A new survey by the Pew Forum on Religion and Public Life reveals a clear trend toward an electorate becoming less tolerant of the mixing of politics and religion. This is very interesting data in light of the Democratic Party's recent efforts to chip away at the stranglehold of support Republicans have enjoyed from the religiously inclined for some time.
From the Democratic Candidates Compassion Forum on CNN in April of this year to Barack Obama's venturing into the lion's den of Rick Warren's Saddleback Church earlier this month, it appears as though the political support of religious people is a commodity ever-increasing in value despite what the numbers say.
These opposing observations seem to point to an escalating of the culture wars being waged on the political battle grounds, with Republicans trending toward a less rigid brand of religiosity, while Democrats are simply trending toward more religiosity in general. While these trends no doubt owe their emergence to the political realities of eroding popularity among traditional voting constituencies, they also point to the somewhat homogenizing effect these very trends are having on society at large. Forces now commonly referred to as the religious left and moderate evangelicals have emerged to employ more politically expedient tactics for the upcoming presidential election.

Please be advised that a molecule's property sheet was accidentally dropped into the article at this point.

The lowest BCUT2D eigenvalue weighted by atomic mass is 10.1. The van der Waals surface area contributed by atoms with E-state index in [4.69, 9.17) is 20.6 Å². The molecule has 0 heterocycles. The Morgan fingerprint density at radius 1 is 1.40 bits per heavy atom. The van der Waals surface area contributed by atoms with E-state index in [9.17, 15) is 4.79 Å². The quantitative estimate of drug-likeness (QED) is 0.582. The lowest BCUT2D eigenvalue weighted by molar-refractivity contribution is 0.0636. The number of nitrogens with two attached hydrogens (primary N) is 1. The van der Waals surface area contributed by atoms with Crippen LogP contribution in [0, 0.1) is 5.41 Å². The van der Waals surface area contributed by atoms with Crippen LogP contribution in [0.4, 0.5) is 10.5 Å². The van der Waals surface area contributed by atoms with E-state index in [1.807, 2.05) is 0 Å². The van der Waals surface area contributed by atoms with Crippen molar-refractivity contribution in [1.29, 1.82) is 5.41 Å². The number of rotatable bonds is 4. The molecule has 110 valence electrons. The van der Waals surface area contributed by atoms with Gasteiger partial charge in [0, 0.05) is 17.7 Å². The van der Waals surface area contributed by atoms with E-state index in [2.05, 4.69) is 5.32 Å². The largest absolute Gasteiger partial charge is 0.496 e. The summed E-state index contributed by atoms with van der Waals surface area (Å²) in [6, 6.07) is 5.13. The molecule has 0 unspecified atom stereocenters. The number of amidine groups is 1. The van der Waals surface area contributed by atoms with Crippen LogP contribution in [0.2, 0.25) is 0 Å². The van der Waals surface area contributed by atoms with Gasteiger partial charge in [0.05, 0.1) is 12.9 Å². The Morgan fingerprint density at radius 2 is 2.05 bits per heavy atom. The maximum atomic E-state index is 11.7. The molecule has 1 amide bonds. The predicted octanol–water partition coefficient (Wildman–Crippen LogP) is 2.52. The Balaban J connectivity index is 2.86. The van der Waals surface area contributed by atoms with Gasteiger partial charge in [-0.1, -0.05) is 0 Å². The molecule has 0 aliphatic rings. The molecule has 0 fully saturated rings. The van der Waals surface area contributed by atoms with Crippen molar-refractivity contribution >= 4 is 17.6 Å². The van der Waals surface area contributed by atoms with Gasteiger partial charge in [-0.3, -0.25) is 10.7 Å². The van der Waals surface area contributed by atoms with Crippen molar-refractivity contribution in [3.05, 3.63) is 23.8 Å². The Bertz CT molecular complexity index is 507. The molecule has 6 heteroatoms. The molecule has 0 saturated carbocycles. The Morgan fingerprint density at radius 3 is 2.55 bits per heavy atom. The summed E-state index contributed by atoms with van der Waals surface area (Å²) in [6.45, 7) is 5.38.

A close look at the agendas of these new coalitions reveals much commonality of aspiration among them. The newer more centrist right now shares with the progressive religious groups of the new left focus on a broad range of issues including hunger, poverty, the environment, AIDS, health care, corporate responsibility, and human rights - issues more traditionally associated with the secular progressive movement.
Oddly, both secular atheists and the religious faithful are likely to claim benefit from these trends. Even though the conservative right wing of the Republican Party is becoming increasingly marginalized as a political force at present, they can nonetheless claim an overall advancement of their agenda by noting the increased courting of the religious by liberal Democrats. Conversely, ever hopeful skeptics would point out that eliminating the extremism of ultra conservatives is simply a must-take, first step on the long road to a more secular society.
Ultimately, the privileged status religion enjoys in this country is not likely to change any time soon, but the redefining of priorities reveals a sense of self-doubt on both sides. Election '08 may yet prove to be a watershed moment for the relationship between religion and politics in America.
3 years ago